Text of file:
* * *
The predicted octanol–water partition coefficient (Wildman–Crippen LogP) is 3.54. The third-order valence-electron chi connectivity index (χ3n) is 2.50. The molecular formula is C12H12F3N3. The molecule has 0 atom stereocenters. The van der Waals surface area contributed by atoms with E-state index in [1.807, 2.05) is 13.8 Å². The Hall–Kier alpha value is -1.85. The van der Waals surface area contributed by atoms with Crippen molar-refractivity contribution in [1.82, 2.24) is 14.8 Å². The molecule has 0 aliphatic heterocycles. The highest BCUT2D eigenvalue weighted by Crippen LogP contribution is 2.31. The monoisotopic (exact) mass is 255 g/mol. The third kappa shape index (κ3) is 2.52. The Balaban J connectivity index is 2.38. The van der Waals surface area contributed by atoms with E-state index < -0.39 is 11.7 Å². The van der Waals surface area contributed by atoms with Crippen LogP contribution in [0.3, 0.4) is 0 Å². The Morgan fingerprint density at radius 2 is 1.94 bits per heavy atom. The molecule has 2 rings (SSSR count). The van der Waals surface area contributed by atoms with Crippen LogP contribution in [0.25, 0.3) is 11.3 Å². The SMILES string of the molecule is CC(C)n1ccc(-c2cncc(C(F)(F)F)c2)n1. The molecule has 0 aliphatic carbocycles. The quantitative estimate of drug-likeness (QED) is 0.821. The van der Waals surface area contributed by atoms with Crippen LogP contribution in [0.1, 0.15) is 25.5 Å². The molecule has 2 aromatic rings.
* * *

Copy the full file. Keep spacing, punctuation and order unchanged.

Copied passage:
The predicted octanol–water partition coefficient (Wildman–Crippen LogP) is 3.54. The third-order valence-electron chi connectivity index (χ3n) is 2.50. The molecular formula is C12H12F3N3. The molecule has 0 atom stereocenters. The van der Waals surface area contributed by atoms with E-state index in [1.807, 2.05) is 13.8 Å². The Hall–Kier alpha value is -1.85. The van der Waals surface area contributed by atoms with Crippen molar-refractivity contribution in [1.82, 2.24) is 14.8 Å². The molecule has 0 aliphatic heterocycles. The highest BCUT2D eigenvalue weighted by Crippen LogP contribution is 2.31. The monoisotopic (exact) mass is 255 g/mol. The third kappa shape index (κ3) is 2.52. The Balaban J connectivity index is 2.38. The van der Waals surface area contributed by atoms with E-state index < -0.39 is 11.7 Å². The van der Waals surface area contributed by atoms with Crippen LogP contribution in [0.3, 0.4) is 0 Å². The Morgan fingerprint density at radius 2 is 1.94 bits per heavy atom. The molecule has 2 rings (SSSR count). The van der Waals surface area contributed by atoms with Crippen LogP contribution in [0.25, 0.3) is 11.3 Å². The SMILES string of the molecule is CC(C)n1ccc(-c2cncc(C(F)(F)F)c2)n1. The molecule has 0 aliphatic carbocycles. The quantitative estimate of drug-likeness (QED) is 0.821. The van der Waals surface area contributed by atoms with Crippen LogP contribution in [0.1, 0.15) is 25.5 Å². The molecule has 2 aromatic rings.